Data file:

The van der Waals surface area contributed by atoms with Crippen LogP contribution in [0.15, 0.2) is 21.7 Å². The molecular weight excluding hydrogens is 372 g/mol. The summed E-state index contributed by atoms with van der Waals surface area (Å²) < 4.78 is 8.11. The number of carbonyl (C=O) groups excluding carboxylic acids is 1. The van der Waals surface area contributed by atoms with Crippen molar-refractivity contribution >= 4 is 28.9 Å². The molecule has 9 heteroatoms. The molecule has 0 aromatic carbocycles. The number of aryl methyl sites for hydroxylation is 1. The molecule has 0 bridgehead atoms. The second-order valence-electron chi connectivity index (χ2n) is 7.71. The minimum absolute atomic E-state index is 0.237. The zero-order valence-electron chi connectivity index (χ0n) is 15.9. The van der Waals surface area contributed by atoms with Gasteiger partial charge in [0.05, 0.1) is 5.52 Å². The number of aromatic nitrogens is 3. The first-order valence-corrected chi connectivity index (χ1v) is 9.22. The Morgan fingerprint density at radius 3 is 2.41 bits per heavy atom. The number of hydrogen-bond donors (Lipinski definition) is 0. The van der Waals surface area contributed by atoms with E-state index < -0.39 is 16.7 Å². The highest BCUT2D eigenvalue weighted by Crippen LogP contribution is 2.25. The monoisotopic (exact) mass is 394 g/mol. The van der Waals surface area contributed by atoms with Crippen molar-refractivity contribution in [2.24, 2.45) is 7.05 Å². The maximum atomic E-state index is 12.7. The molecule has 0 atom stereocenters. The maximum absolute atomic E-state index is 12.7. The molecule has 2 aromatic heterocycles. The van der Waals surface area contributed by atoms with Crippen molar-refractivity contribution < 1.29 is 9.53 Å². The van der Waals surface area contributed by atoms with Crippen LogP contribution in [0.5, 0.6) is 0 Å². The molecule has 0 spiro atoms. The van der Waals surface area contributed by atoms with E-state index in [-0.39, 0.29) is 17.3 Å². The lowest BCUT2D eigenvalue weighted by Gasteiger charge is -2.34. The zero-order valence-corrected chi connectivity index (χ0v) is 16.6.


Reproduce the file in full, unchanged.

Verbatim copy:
The van der Waals surface area contributed by atoms with Crippen LogP contribution in [0.15, 0.2) is 21.7 Å². The molecular weight excluding hydrogens is 372 g/mol. The summed E-state index contributed by atoms with van der Waals surface area (Å²) < 4.78 is 8.11. The number of carbonyl (C=O) groups excluding carboxylic acids is 1. The van der Waals surface area contributed by atoms with Crippen molar-refractivity contribution >= 4 is 28.9 Å². The molecule has 9 heteroatoms. The molecule has 0 aromatic carbocycles. The number of aryl methyl sites for hydroxylation is 1. The molecule has 0 bridgehead atoms. The second-order valence-electron chi connectivity index (χ2n) is 7.71. The minimum absolute atomic E-state index is 0.237. The zero-order valence-electron chi connectivity index (χ0n) is 15.9. The van der Waals surface area contributed by atoms with Gasteiger partial charge in [0.05, 0.1) is 5.52 Å². The number of aromatic nitrogens is 3. The first-order valence-corrected chi connectivity index (χ1v) is 9.22. The Morgan fingerprint density at radius 3 is 2.41 bits per heavy atom. The number of hydrogen-bond donors (Lipinski definition) is 0. The van der Waals surface area contributed by atoms with E-state index < -0.39 is 16.7 Å². The highest BCUT2D eigenvalue weighted by Crippen LogP contribution is 2.25. The monoisotopic (exact) mass is 394 g/mol. The van der Waals surface area contributed by atoms with Crippen molar-refractivity contribution in [2.24, 2.45) is 7.05 Å². The maximum atomic E-state index is 12.7. The molecule has 0 atom stereocenters. The maximum absolute atomic E-state index is 12.7. The molecule has 2 aromatic heterocycles. The van der Waals surface area contributed by atoms with Crippen molar-refractivity contribution < 1.29 is 9.53 Å². The van der Waals surface area contributed by atoms with Crippen LogP contribution in [0.5, 0.6) is 0 Å². The molecule has 0 spiro atoms. The van der Waals surface area contributed by atoms with E-state index in [-0.39, 0.29) is 17.3 Å². The lowest BCUT2D eigenvalue weighted by Gasteiger charge is -2.34. The zero-order valence-corrected chi connectivity index (χ0v) is 16.6.